Searching for a territory

Original Spanish version published in Incorrecta from La Diaria – La búsqueda de un territorio.-
Translation by Claudia Simón & Kimberly Collins – (Thanks for that girls!)

* Refugee Camp 300km from Paris

La Mancha” already had a less than charming name—it means “the stain” in spanish, a synonym of filth—, when seven years ago men began to arrive from the outlying roads. There, at the edge of the water, between the factories, the large trucks, and the highway, rises a landscape that we might a priori call “different”.

Sticks, wood, nylon, tents, broken glass, stony paths, sand dunes, and the remains of garbage, mud, and shit. A deep smell of shit in every corner. And rats running around like dogs.

At the entrance of “The Jungle,” as this corner has come to be known, born on the outskirts of the French city of Calais just three hours from the Eiffel Tower mere meters from the English border, and past the police post, there lies a map. And there begins the absurdity, because it’s hard to believe someone could have started to draw nothingness.

The official numbers speak of three thousand and six hundred people living there. But the others, the associations working in the area, indicate that the figure exceeds nine thousand inhabitants. At least two thousand have arrived in the last few months.

In the annals of history, where the official and unofficial versions coincide, this place does not exist.

These days, the French parliament discusses if they might create a third refugee camp (there is already another one in Dunkerque, thirty kilometers from “The Jungle,” in which a thousand people live), whether to put it in the neighborhood of La Chapelle in Paris or elsewhere, who they should accept, and who to reject.

For now, here, in this nonexistent place, ranches are built and destroyed almost naturally, Arabic is spoken in the streets, and languages and dialects are heard within the homes. People come from Afghanistan, Egypt, Palestine, Pakistan, Syria, Sudan, Eritrea and Chad, but we might also happen upon a man from Bangladesh who set up a little kiosk and a family from Vietnam who’s started to settle in. An old box reads, “we are all refugees of capitalism.”

They are surprised that this is Europe. But then what is there? Newcomers wonder, “Does Europe end here?” Someone at some point lied to them. Perhaps it was the television. But the obvious is left aside, where there is no room left to think. You can say that this was Europe. And then it might be believable to those who were forced to return to their nomadic pasts and emigrate.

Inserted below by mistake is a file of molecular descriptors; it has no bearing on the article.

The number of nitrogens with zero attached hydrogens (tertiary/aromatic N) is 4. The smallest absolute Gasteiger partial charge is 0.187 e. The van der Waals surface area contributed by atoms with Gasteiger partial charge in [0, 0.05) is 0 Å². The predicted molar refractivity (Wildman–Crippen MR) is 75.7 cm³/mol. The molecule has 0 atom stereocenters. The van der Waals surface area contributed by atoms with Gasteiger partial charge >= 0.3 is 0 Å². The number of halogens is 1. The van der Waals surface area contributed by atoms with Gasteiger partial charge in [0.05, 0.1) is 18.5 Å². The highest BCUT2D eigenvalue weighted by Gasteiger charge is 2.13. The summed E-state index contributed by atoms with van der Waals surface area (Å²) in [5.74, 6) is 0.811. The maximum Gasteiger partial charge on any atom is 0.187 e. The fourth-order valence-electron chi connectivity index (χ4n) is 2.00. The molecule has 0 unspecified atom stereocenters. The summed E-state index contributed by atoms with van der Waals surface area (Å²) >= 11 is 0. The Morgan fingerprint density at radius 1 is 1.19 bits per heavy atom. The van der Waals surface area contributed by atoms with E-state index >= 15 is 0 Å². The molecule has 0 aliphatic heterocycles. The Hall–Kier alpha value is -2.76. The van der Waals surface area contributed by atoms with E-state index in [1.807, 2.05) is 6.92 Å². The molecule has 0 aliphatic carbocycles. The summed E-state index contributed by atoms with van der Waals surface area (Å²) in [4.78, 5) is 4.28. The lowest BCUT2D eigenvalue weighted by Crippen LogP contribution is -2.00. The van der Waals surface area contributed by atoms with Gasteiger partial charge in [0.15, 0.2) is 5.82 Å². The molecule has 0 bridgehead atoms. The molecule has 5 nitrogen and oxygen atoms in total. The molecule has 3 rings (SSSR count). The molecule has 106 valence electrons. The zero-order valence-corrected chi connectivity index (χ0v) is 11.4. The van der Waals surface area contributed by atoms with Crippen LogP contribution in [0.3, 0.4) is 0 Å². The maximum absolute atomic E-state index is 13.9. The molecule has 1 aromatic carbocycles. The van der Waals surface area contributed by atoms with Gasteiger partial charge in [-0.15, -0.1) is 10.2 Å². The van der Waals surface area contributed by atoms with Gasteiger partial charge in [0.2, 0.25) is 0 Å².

Faced with open eyes, large and open wide, it is difficult to discern between astonishment, hunger, and severed disillusion. In the boxes—those that have walls— people hang photos. Photos of themselves on their lands, with their families, their smiles from back then. That was how they were.

The Jungle” seems to move outside of time, the silence reigns absolute until almost noon. Just before the sun breaks overhead, when someone mentions it’s about eleven o’clock, a file of men appears with notebooks in hand. They head to “L’Ecole Laïque du Chemin des Dunes,” about fifty of them altogether. Later, children will arrive, and in the afternoon another fifty or so people, mostly men. Nearly two years ago, two educational centers with volunteer teachers were installed in the town, maintained by a mix of Kurds, Africans, and Europeans, who have moved their whole lives to this place.

The rest of the thousands of people sleep while they can. Only a few businesses remain open. Some kiosks, three restaurants, and two barbers await closure orders while another fifty stores, mostly groceries, were already forced to close; first by the health code department, then by court order, and finally by the constant police harassment and looting. Again the absurd: the ridiculous idea of controlling the health of those who live in a box in the shit and who have to dodge vermin just to wash their hands in makeshift drains.

Among the first sounds, while the bodies in the streets sway sleepily before brushing their teeth, one lonely box is of illusion. Nobody moves inside. The hours pass, the call to prayer rings from the mosque, the songs of women sound from the Orthodox church, and nothing. It is suspected that they were able to “pass through.” In a few days the smell of stagnant water, rotting clothes, abandoned food, and slamming doors comprise a landscape of hope. Every night hundreds go out with their bags, no one stops them. The night is the sister of discretion. They go where they have not been, they head where nobody knows, and they take what they don’t have. In the morning, mostly all of them return. The light usually keeps a tight friendship with reality.

They return gassed by the police, beaten, bitten by dogs, or tired, just sleepy, as if locked in a deep dream that seems to never end. Some, the least of them, estimated between zero and twenty, get in contact with the mafia, negotiate a price, and pass hidden in truck beds, on floors or hanging on the sides of the wheels. People say the price is around five thousand euros and it must be true.